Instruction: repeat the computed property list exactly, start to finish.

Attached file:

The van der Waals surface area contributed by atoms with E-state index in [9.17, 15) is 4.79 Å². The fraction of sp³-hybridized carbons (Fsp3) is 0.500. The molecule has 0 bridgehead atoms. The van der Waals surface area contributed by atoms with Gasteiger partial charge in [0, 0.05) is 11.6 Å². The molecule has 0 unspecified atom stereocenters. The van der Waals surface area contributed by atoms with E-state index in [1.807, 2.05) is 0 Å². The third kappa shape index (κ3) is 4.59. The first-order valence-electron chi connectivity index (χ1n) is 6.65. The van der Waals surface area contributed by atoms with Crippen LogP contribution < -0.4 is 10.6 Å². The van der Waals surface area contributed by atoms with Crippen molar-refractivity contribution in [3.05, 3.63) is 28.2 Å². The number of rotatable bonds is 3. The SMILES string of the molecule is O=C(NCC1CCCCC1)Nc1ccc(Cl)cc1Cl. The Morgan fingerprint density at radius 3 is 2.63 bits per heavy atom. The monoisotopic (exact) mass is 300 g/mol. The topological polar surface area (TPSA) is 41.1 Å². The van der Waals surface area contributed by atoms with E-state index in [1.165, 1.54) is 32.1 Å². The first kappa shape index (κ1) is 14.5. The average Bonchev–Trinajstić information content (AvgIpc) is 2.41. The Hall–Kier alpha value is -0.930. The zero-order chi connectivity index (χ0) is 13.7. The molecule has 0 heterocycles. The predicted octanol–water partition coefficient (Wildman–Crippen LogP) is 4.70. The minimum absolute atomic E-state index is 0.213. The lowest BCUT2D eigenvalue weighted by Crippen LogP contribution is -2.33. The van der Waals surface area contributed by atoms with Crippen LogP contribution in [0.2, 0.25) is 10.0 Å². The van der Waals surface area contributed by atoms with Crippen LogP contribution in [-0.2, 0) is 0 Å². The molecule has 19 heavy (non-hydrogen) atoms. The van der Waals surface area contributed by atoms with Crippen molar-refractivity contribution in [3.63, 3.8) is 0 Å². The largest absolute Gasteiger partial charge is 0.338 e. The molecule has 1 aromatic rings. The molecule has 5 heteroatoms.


The van der Waals surface area contributed by atoms with E-state index in [9.17, 15) is 4.79 Å². The fraction of sp³-hybridized carbons (Fsp3) is 0.500. The molecule has 0 bridgehead atoms. The van der Waals surface area contributed by atoms with Gasteiger partial charge in [0, 0.05) is 11.6 Å². The molecule has 0 unspecified atom stereocenters. The van der Waals surface area contributed by atoms with E-state index in [1.807, 2.05) is 0 Å². The third kappa shape index (κ3) is 4.59. The first-order valence-electron chi connectivity index (χ1n) is 6.65. The van der Waals surface area contributed by atoms with Crippen LogP contribution < -0.4 is 10.6 Å². The van der Waals surface area contributed by atoms with Crippen molar-refractivity contribution in [3.05, 3.63) is 28.2 Å². The number of rotatable bonds is 3. The SMILES string of the molecule is O=C(NCC1CCCCC1)Nc1ccc(Cl)cc1Cl. The Morgan fingerprint density at radius 3 is 2.63 bits per heavy atom. The monoisotopic (exact) mass is 300 g/mol. The topological polar surface area (TPSA) is 41.1 Å². The van der Waals surface area contributed by atoms with E-state index in [1.165, 1.54) is 32.1 Å². The first kappa shape index (κ1) is 14.5. The average Bonchev–Trinajstić information content (AvgIpc) is 2.41. The Hall–Kier alpha value is -0.930. The zero-order chi connectivity index (χ0) is 13.7. The molecule has 0 heterocycles. The predicted octanol–water partition coefficient (Wildman–Crippen LogP) is 4.70. The minimum absolute atomic E-state index is 0.213. The lowest BCUT2D eigenvalue weighted by Crippen LogP contribution is -2.33. The van der Waals surface area contributed by atoms with Crippen LogP contribution in [0.2, 0.25) is 10.0 Å². The van der Waals surface area contributed by atoms with Crippen LogP contribution in [-0.2, 0) is 0 Å². The molecule has 19 heavy (non-hydrogen) atoms. The van der Waals surface area contributed by atoms with Crippen molar-refractivity contribution in [3.63, 3.8) is 0 Å². The largest absolute Gasteiger partial charge is 0.338 e. The molecule has 1 aromatic rings. The molecule has 5 heteroatoms.